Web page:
It was only a matter of time. Housing and real estate led the way in 2009 – and now it’s college education. The bubble seems ready to burst, the pins are sharneped, and what we hear could be both good and bad news. It’s good in that it will address some efficiency problems. It’s very bad in that our economics have forced us to take our eyes off of what the purpose of education is. Many still approach a college education with the goal of simply being able to eventually earn more money.
It used to be that one could ‘invest’ in home ownership, certain to get a return on his or her investment as housing prices rose and outpaced commodities and CDs. Banks gleefully approved people for loans to the limits of sensibility and we happily signed on the bottom line for the biggest home we could afford. “We’ll get it all back and we’ll always earn more in the future,” we said.
Cruise through some nearby communities or in a whole state near me and house prices have flatlined, some are worth half what they were three years ago (the loans still remain for the original value though), and observe how slow the housing market is.
College tuition is next.
The drumbeats have begun to sound regarding college education. Parents have been beating them for years. In fact, I’m surprised how much private angst and even anger exists among otherwise congenial parents when they ask me about how to afford college education for their teenagers. It’s true. I can be having a nice normal conversation with a parent and then, because I’m a professor and a parent of teenagers, we’ll talk about affording college and …. poof! …..there’s a dramatic transformation.
College tuition costs have grown steadily over the past decades, far outpacing income in America. The sticker price of college is now over 3x what it was 25 years ago, while income hasn’t even doubled in that time period. (This is just my quick illustration, not hard facts) And public universities are significantly more expensive than what once was as the ‘gap’ between public and private colleges is shrinking.
The latest, expected and warranted, point of critique focused on professors and their workload. Well, the question was actually “do they work hard enough?“ There’s some validity in the question, but the data for it is lopsided. Most professors at Christian colleges and schools I know actually teach twice as much as the 12-15 hours cited in the article and earn about 70% or less of the cited salary range.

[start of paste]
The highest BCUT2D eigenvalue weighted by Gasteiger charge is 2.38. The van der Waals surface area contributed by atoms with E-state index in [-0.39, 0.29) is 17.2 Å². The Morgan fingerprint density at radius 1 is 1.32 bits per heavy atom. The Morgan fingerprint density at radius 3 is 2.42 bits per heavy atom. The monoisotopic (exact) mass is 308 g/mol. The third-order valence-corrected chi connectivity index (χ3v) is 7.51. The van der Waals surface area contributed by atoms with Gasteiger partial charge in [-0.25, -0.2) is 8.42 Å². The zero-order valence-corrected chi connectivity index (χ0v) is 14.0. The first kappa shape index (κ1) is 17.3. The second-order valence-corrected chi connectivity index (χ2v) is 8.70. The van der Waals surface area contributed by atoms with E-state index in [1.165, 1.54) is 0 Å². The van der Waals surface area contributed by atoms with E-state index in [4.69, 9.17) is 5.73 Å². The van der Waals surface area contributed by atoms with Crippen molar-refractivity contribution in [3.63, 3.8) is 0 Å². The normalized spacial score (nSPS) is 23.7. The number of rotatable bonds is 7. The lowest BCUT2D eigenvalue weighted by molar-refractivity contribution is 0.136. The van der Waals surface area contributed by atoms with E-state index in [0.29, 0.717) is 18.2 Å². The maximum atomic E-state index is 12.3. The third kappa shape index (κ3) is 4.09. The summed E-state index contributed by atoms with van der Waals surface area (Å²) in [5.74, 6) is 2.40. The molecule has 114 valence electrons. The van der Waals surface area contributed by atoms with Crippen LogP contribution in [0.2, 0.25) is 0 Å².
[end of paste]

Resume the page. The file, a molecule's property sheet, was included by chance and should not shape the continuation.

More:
Not everything said regarding college education compares ‘apples to apples.’
So, the pressure is on: For students to pass tests to earn scholarships, tests that often (not always) reward short-term memory versus long-term wisdom. For parents to work two jobs to help pay for tuition. For students to take large loans to pay for school.
The pragmatism of paying for college has forced education to be less about, well, education and more about pragmatism – what you can earn, what ‘works’, and what gets you somewhere the fastest. In an era where we don’t need to be expert, to learn vocabulary, or to memorize because we have Google, and in a time where our greatest goal is to entertain ourselves in comfort while we talk to each other in movie quotes, we may be heading for an era where our collective wisdom declines. We may be able to function well, but with a mechanical and consumeristic way where we lose our humanity and all of its beauty.
Control the ‘Google’ and the entertainment and you can control the masses.
When higher education becomes less about learning and more about its role in a consumeristic society, we can see our economic appetites have forced us into a dark corner.
I think college is invaluable and I think the 3-4 years spent on a university campus are the most shaping of a person’s life. And I see this over and over each year in the lives of those who come to Bethel College (Indiana). Are there actions necessary for colleges to become more affordable? Yes. Are there opportunities to help address concerns regarding the economic problems? You bet. And private colleges are better poised to make these changes. As I read through these various articles, I am reminded of the Hebrew proverb:
Wisdom is supreme; therefore get wisdom. Though it cost all you have, get understanding. (Proverbs 4:7)
May that be our society’s goal for our educational systems.